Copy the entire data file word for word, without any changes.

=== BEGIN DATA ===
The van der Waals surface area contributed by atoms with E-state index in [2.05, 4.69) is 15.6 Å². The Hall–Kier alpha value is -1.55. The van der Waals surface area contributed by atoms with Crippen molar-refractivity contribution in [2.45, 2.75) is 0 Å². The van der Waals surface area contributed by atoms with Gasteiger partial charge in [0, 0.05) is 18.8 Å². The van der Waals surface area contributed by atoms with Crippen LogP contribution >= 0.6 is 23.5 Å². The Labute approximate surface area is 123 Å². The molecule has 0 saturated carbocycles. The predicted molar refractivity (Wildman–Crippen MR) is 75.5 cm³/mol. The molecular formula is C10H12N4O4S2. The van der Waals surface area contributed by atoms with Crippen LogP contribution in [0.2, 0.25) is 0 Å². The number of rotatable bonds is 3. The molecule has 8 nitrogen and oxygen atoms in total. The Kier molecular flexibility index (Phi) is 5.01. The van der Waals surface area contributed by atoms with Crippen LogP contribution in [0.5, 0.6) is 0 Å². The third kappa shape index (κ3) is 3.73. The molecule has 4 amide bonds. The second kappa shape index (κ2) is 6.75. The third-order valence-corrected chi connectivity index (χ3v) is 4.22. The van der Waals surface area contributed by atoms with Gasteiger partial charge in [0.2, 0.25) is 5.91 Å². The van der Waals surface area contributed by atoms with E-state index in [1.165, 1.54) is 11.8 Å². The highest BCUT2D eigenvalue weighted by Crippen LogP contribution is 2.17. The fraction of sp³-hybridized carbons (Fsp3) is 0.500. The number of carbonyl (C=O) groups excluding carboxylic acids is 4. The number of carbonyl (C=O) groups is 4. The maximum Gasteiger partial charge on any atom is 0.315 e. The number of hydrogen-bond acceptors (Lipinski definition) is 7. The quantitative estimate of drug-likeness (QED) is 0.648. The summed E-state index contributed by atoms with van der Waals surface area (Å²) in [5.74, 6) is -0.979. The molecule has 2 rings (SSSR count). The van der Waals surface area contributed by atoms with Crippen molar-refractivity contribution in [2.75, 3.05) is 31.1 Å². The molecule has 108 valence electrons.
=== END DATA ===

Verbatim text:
The van der Waals surface area contributed by atoms with E-state index in [2.05, 4.69) is 15.6 Å². The Hall–Kier alpha value is -1.55. The van der Waals surface area contributed by atoms with Crippen molar-refractivity contribution in [2.45, 2.75) is 0 Å². The van der Waals surface area contributed by atoms with Gasteiger partial charge in [0, 0.05) is 18.8 Å². The van der Waals surface area contributed by atoms with Crippen LogP contribution >= 0.6 is 23.5 Å². The Labute approximate surface area is 123 Å². The molecule has 0 saturated carbocycles. The predicted molar refractivity (Wildman–Crippen MR) is 75.5 cm³/mol. The molecular formula is C10H12N4O4S2. The van der Waals surface area contributed by atoms with Crippen LogP contribution in [0.2, 0.25) is 0 Å². The number of rotatable bonds is 3. The molecule has 8 nitrogen and oxygen atoms in total. The Kier molecular flexibility index (Phi) is 5.01. The van der Waals surface area contributed by atoms with Crippen LogP contribution in [0.5, 0.6) is 0 Å². The third kappa shape index (κ3) is 3.73. The molecule has 4 amide bonds. The second kappa shape index (κ2) is 6.75. The third-order valence-corrected chi connectivity index (χ3v) is 4.22. The van der Waals surface area contributed by atoms with Gasteiger partial charge in [0.2, 0.25) is 5.91 Å². The van der Waals surface area contributed by atoms with E-state index in [1.165, 1.54) is 11.8 Å². The highest BCUT2D eigenvalue weighted by Crippen LogP contribution is 2.17. The fraction of sp³-hybridized carbons (Fsp3) is 0.500. The number of carbonyl (C=O) groups excluding carboxylic acids is 4. The number of carbonyl (C=O) groups is 4. The maximum Gasteiger partial charge on any atom is 0.315 e. The number of hydrogen-bond acceptors (Lipinski definition) is 7. The quantitative estimate of drug-likeness (QED) is 0.648. The summed E-state index contributed by atoms with van der Waals surface area (Å²) in [5.74, 6) is -0.979. The molecule has 2 rings (SSSR count). The van der Waals surface area contributed by atoms with Crippen molar-refractivity contribution in [2.75, 3.05) is 31.1 Å². The molecule has 108 valence electrons.